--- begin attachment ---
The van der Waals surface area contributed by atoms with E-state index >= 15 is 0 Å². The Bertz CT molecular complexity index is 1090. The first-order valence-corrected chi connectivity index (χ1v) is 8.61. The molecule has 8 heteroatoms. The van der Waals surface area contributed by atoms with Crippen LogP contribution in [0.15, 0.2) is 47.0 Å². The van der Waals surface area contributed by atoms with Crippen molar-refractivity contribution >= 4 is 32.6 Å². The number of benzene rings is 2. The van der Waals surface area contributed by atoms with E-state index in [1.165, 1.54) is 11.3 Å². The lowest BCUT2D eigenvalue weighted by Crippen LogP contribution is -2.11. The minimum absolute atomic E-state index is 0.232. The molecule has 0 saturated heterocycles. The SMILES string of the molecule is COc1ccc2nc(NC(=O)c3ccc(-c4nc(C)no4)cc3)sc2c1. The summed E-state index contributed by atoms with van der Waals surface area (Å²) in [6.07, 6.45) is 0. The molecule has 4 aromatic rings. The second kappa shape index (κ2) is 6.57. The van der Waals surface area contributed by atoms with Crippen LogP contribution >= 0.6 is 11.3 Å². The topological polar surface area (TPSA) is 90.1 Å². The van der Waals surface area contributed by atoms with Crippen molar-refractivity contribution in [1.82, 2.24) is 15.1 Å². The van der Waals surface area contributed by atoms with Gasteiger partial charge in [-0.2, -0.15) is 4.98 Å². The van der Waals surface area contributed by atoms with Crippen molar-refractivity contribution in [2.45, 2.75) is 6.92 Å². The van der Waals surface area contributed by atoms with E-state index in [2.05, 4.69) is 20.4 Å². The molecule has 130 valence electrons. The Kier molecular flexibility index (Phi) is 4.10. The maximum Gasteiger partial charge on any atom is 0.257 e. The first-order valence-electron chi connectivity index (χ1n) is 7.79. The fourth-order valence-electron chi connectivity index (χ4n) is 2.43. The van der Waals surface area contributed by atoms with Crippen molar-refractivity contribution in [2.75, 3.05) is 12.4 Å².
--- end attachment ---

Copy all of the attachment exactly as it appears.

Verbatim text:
The van der Waals surface area contributed by atoms with E-state index >= 15 is 0 Å². The Bertz CT molecular complexity index is 1090. The first-order valence-corrected chi connectivity index (χ1v) is 8.61. The molecule has 8 heteroatoms. The van der Waals surface area contributed by atoms with Crippen LogP contribution in [0.15, 0.2) is 47.0 Å². The van der Waals surface area contributed by atoms with Crippen molar-refractivity contribution >= 4 is 32.6 Å². The number of benzene rings is 2. The van der Waals surface area contributed by atoms with E-state index in [1.165, 1.54) is 11.3 Å². The lowest BCUT2D eigenvalue weighted by Crippen LogP contribution is -2.11. The minimum absolute atomic E-state index is 0.232. The molecule has 0 saturated heterocycles. The SMILES string of the molecule is COc1ccc2nc(NC(=O)c3ccc(-c4nc(C)no4)cc3)sc2c1. The summed E-state index contributed by atoms with van der Waals surface area (Å²) in [6.07, 6.45) is 0. The molecule has 4 aromatic rings. The second kappa shape index (κ2) is 6.57. The van der Waals surface area contributed by atoms with Crippen LogP contribution >= 0.6 is 11.3 Å². The topological polar surface area (TPSA) is 90.1 Å². The van der Waals surface area contributed by atoms with Crippen molar-refractivity contribution in [1.82, 2.24) is 15.1 Å². The van der Waals surface area contributed by atoms with Gasteiger partial charge in [-0.2, -0.15) is 4.98 Å². The van der Waals surface area contributed by atoms with Crippen molar-refractivity contribution in [2.45, 2.75) is 6.92 Å². The van der Waals surface area contributed by atoms with E-state index in [2.05, 4.69) is 20.4 Å². The molecule has 130 valence electrons. The Kier molecular flexibility index (Phi) is 4.10. The maximum Gasteiger partial charge on any atom is 0.257 e. The first-order valence-electron chi connectivity index (χ1n) is 7.79. The fourth-order valence-electron chi connectivity index (χ4n) is 2.43. The van der Waals surface area contributed by atoms with Crippen molar-refractivity contribution in [2.75, 3.05) is 12.4 Å².